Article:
U.S. Bond Market Week In Review: Why The Fed Is About To Make A Mistake In Raising Rates

The consensus is the Fed will raise rates at its next meeting. The latest employment report all but baked this into the cake. However, I’m not so sure this is a good idea. First, there are three economic indicators – industrial production, corporate profits and bond yields – that signal we’re closer to the end of an expansion then the beginning. A rate hike in this environment may do more harm than good by adding additional counter-stimulus to the economy. Second, I believe the Fed misunderstands the current inflation dynamic. The hawks argue low oil prices are the primary reason for low inflation. However, I believe the ending of the commodity super-cycle is the real reason for weak inflation. If this is correct, low prices will persist for a longer period of time.  

Industrial Production

Industrial production is one of four components of the Conference Board’s Coincident Economic Indicators. However, it has only been strongly positive in one of the last six months:

The problem started in the 1H13, when new orders for durable goods stopped rising. Save for a very large spike in mid-2014, this statistic has stalled at the 240,000 level since.

Next, industrial production peaked in December 2014 and has moved sideways since:

Thanks to the strong dollar and weaker emerging economies, new export orders for industrial goods are also weak:

And in the latest ISM manufacturing report, new orders dropped below 50, indicating manufacturing weakness is more widespread than just the oil sector:

The latest anecdotal comments from the ISM manufacturing report highlight the basic problems:

  • "The oil and gas industry is realizing that [the] ‘low’ oil prices are now the new reality with expectations to continue at this level for some time." (Petroleum & Coal Products)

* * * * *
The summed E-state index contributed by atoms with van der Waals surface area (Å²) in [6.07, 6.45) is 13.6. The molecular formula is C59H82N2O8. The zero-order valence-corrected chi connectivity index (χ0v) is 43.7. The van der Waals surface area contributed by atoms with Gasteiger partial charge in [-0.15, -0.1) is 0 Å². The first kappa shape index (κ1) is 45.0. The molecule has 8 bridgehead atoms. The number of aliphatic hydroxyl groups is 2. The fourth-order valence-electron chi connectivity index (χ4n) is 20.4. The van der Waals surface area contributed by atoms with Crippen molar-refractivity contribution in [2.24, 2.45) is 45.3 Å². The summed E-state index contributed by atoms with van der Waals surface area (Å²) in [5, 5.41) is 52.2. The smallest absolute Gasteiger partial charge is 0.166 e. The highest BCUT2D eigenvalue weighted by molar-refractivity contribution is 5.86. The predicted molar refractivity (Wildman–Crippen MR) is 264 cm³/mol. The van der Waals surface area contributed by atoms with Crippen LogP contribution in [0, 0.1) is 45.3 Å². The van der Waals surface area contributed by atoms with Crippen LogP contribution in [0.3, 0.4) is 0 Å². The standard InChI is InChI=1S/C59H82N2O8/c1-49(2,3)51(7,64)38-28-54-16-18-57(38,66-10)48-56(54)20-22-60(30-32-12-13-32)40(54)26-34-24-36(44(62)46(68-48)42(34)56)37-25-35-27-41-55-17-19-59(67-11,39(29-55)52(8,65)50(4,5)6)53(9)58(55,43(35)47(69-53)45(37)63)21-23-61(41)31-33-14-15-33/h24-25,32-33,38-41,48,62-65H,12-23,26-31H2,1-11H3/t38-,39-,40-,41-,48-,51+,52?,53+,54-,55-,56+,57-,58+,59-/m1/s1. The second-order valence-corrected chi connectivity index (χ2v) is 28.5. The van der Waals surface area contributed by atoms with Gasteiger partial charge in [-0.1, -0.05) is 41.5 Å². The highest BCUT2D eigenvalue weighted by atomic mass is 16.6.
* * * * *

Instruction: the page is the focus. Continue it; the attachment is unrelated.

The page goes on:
• "Still seeing deflation in raw materials." (Chemical Products)
  • "Bookings and new orders are lower than expected." (Computer & Electronic Products)
  • "Automotive remains strong." (Fabricated Metal Products)
  • "Business is still good." (Transportation Equipment)
  • "Downturn in China and European markets are negatively affecting our business." (Machinery)
  • "Strong dollar is slowing our sales to China as they can buy in Europe." (Primary Metals)
  • "Medical device continues to be strong." (Miscellaneous Manufacturing)
  • "Incoming orders have leveled off from the summer." (Furniture & Related Products)
  • "Month-over-month conditions are stable." (Food, Beverage & Tobacco Products)

The weak oil and gas market, strong dollar and weak emerging economies continue to weaken the sector. None of these factors is going away any time soon. Oil recently hit a seven year low, the dollar is strong thanks to the Fed rate hike and emerging economics are being hit by China’s slowdown.

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Disclosure: None

Hale Stewart is a former bond broker who has been writing about economics and financial markets since 2006 on the Bonddad ...

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